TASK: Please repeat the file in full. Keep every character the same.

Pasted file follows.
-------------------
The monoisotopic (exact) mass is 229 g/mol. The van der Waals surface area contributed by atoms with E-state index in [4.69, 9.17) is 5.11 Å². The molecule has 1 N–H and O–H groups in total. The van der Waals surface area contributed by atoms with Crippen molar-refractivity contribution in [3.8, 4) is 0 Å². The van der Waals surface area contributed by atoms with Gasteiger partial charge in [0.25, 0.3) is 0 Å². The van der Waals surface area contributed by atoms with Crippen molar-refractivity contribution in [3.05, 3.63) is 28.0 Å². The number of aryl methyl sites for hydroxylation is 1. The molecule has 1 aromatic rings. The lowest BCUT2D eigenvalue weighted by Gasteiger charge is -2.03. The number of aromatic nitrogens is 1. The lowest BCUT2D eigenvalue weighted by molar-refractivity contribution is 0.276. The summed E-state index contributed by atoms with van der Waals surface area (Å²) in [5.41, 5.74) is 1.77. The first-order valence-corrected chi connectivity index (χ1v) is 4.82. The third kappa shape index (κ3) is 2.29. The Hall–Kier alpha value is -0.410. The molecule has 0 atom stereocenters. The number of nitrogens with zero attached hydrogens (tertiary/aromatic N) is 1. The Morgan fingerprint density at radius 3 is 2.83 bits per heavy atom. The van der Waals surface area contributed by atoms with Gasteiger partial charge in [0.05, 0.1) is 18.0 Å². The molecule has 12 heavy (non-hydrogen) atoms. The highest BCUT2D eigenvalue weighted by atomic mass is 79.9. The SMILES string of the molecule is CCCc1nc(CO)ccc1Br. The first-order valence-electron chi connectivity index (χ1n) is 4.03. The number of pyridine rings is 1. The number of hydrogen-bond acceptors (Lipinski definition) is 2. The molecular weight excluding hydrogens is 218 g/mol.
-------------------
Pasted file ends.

The monoisotopic (exact) mass is 229 g/mol. The van der Waals surface area contributed by atoms with E-state index in [4.69, 9.17) is 5.11 Å². The molecule has 1 N–H and O–H groups in total. The van der Waals surface area contributed by atoms with Crippen molar-refractivity contribution in [3.8, 4) is 0 Å². The van der Waals surface area contributed by atoms with Gasteiger partial charge in [0.25, 0.3) is 0 Å². The van der Waals surface area contributed by atoms with Crippen molar-refractivity contribution in [3.05, 3.63) is 28.0 Å². The number of aryl methyl sites for hydroxylation is 1. The molecule has 1 aromatic rings. The lowest BCUT2D eigenvalue weighted by Gasteiger charge is -2.03. The number of aromatic nitrogens is 1. The lowest BCUT2D eigenvalue weighted by molar-refractivity contribution is 0.276. The summed E-state index contributed by atoms with van der Waals surface area (Å²) in [5.41, 5.74) is 1.77. The first-order valence-corrected chi connectivity index (χ1v) is 4.82. The third kappa shape index (κ3) is 2.29. The Hall–Kier alpha value is -0.410. The molecule has 0 atom stereocenters. The number of nitrogens with zero attached hydrogens (tertiary/aromatic N) is 1. The Morgan fingerprint density at radius 3 is 2.83 bits per heavy atom. The van der Waals surface area contributed by atoms with Gasteiger partial charge in [0.05, 0.1) is 18.0 Å². The molecule has 12 heavy (non-hydrogen) atoms. The highest BCUT2D eigenvalue weighted by atomic mass is 79.9. The SMILES string of the molecule is CCCc1nc(CO)ccc1Br. The first-order valence-electron chi connectivity index (χ1n) is 4.03. The number of pyridine rings is 1. The number of hydrogen-bond acceptors (Lipinski definition) is 2. The molecular weight excluding hydrogens is 218 g/mol.